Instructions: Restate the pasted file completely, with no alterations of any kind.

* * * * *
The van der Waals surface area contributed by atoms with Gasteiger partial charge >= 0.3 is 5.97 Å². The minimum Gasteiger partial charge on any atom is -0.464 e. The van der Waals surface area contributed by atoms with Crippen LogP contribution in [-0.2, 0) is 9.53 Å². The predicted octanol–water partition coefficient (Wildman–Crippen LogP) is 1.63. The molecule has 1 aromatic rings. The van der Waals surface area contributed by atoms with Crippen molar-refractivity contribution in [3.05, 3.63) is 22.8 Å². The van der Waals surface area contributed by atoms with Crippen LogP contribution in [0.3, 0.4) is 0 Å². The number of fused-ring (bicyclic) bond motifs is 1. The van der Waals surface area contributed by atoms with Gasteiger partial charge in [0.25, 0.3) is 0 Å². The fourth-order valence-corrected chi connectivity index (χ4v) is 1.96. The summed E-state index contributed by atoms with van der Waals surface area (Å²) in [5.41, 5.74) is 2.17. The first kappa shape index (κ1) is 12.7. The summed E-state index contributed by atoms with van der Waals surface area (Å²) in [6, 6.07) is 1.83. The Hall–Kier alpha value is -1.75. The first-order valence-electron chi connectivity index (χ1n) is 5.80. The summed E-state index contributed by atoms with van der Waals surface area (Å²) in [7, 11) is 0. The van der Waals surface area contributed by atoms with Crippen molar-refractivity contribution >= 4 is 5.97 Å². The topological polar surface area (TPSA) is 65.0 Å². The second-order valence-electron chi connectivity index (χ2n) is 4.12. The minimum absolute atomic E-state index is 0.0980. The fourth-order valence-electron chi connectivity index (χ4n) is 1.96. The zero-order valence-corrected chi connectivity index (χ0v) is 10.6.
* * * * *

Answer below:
The van der Waals surface area contributed by atoms with Gasteiger partial charge >= 0.3 is 5.97 Å². The minimum Gasteiger partial charge on any atom is -0.464 e. The van der Waals surface area contributed by atoms with Crippen LogP contribution in [-0.2, 0) is 9.53 Å². The predicted octanol–water partition coefficient (Wildman–Crippen LogP) is 1.63. The molecule has 1 aromatic rings. The van der Waals surface area contributed by atoms with Crippen molar-refractivity contribution in [3.05, 3.63) is 22.8 Å². The van der Waals surface area contributed by atoms with Crippen LogP contribution in [0.3, 0.4) is 0 Å². The number of fused-ring (bicyclic) bond motifs is 1. The van der Waals surface area contributed by atoms with Gasteiger partial charge in [0.25, 0.3) is 0 Å². The fourth-order valence-corrected chi connectivity index (χ4v) is 1.96. The summed E-state index contributed by atoms with van der Waals surface area (Å²) in [5.41, 5.74) is 2.17. The first kappa shape index (κ1) is 12.7. The summed E-state index contributed by atoms with van der Waals surface area (Å²) in [6, 6.07) is 1.83. The Hall–Kier alpha value is -1.75. The first-order valence-electron chi connectivity index (χ1n) is 5.80. The summed E-state index contributed by atoms with van der Waals surface area (Å²) in [7, 11) is 0. The van der Waals surface area contributed by atoms with Crippen molar-refractivity contribution >= 4 is 5.97 Å². The topological polar surface area (TPSA) is 65.0 Å². The second-order valence-electron chi connectivity index (χ2n) is 4.12. The minimum absolute atomic E-state index is 0.0980. The fourth-order valence-electron chi connectivity index (χ4n) is 1.96. The zero-order valence-corrected chi connectivity index (χ0v) is 10.6.